A Call to Action (Figures): Open Your Toys

Here’s some advice, and it’s free so you ought to take it: open your toys/action figures. I’ve talked about this in the past, and I’m going to go more in-depth on this divisive issue, splitting the action figure collecting community into the warring camps of people who keep figures in the package and people who have fun.

It’s true, some action figures do go up in value, and that all figures are worth more financially if they’re in the package. Mental Floss has this great article, “11 Toys Worth More Than My Car” showing us just how much a figure can be worth. It’s funny and well written, but the author’s car is only worth $2000, and of the five action figures on that list, only one tops $20,000, and two of those don’t crack $10,000. I’m not one to scoff at that much money (in fact, I’m more likely to swoon if someone uses a number that big), but these are some of the most valuable action figures in the world and other than the original G.I. Joe, which is worth a staggering $200,000 in package none of these figures alone could cover the student loans of the average college graduate.

The amount of figures that skyrocket in price is just too small. Most action figures go down in price, not up. There is an outside chance that my Wonderman and Valkyrie from Marvel Infinite will increase in value, but more likely they’ll go the way of Toy Biz’s Marvel figures of the 90s, which as I noted in my article about used toys a few weeks ago are incredibly cheap in package now.

But let’s pretend for a minute that as the result of some apocalyptic event Wonderman and Valkyrie (the only way this could happen) are worth $400 million dollars. I have no guarantee that I can get the money until I find and negotiate with a buyer, who will have the leverage. I could auction them off on eBay, but I’m running the risk of them going for well below their appraised value, and once the auction starts it can’t be stopped.

That’s right…

The other argument I’ve read for keeping action figures in packages is that they are more aesthetically pleasing in the package. I certainly don’t agree. I think there’re some great looking cards, and some amazing artwork on some boxes, but I hate the idea of a having sit in its original pose forever. I can accept aesthetic preferences as an explanation, and if that’s your bag, go on your merry way.

I really think these backs…
…from NECA Reel Toys are awesome.

But those of you who’re hoping to get rich, switch to the lotto. It’s a more apt comparison than stocks, because there’re no such thing as blue chip action figures and I would argue that the figures that are worth the most are many times worth so much arbitrarily. If you happen to stumble upon a factory defect, I can see where you’re coming from, but for the average figure I can’t in good conscience tell you to keep it in the box.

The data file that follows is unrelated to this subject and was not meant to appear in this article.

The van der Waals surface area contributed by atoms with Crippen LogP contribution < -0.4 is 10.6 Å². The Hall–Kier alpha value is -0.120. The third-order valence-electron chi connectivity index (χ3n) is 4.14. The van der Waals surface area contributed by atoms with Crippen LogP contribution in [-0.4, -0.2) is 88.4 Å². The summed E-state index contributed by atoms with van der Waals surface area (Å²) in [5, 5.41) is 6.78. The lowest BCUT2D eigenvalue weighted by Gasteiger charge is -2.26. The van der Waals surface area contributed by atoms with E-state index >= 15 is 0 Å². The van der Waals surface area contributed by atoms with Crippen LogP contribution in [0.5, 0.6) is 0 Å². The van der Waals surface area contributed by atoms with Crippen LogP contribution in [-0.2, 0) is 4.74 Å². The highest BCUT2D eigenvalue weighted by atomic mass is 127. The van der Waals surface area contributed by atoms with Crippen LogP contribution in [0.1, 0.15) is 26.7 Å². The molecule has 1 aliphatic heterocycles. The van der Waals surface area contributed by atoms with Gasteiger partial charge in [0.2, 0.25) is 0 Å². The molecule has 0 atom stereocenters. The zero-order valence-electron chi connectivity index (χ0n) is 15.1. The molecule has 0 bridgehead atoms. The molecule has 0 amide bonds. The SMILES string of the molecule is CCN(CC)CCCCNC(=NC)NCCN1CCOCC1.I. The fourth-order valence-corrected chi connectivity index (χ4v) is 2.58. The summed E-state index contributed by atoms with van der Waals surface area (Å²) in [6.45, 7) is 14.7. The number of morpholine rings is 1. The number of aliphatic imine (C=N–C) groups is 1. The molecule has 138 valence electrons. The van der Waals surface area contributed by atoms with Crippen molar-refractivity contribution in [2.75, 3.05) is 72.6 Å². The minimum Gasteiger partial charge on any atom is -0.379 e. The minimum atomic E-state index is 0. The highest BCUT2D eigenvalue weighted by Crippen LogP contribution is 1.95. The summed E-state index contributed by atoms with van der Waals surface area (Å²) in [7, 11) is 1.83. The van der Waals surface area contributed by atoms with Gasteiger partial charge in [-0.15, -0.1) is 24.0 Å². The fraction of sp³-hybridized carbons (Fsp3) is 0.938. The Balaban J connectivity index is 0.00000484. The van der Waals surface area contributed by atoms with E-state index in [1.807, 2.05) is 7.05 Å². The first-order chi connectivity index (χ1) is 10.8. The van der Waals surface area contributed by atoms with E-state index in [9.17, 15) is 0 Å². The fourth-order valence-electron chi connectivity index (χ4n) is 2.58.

Even if the figures were worth $200,000…

And think of the immeasurable benefits that opening your figures offer. You can play with an unopened box, but I doubt anyone could find it more pleasurable than playing with the figure itself. I don’t know how anyone else values their things, but I judge products—books, movies, action figures, etc.—by the hours of enjoyment they give me, and in that way my opened action figures are more valuable than any money. And yours can be too with the soft rip of plastic from blister cards.

Even if the figures were worth $200,000

A Call to Action (Figures) is a weekly column published on Wednesdays, chronicling my rants and raves about all things action figure. Next week I’ll be talking about the most anticipated toys coming out with Avengers: Age of Ultron.

Did I get it right? Should we be opening our toys? Let me know in the comments!

By Bryan Stewart

Bryan first discovered an appreciation for action figures at an early age, setting up elaborate GI Joe ant hill attacks, complete with firework pyrotechnics. Due to the high injury rate for the Joes, replacements were a constant necessity.


  1. Where do I start with the many many problems with this article? First of all the grammar is all off, several spelling errors, and I’m not even going to go into detail about the punctuation.

    OK, none of that is true. Despite the subject matter, I thoroughly enjoyed this article! Very very well written, and it almost pursuaded me to reconsider my stance on my mental illness of refusing to open my figures. ALMOST! I’d like to write an opposing view point if I can remember how to post an article!

    Thank you for the excellent read!

    1. All I hear in this comment is blah blah blah.


      You should really write an opposing view point. Email me if you really forgot how to write a post.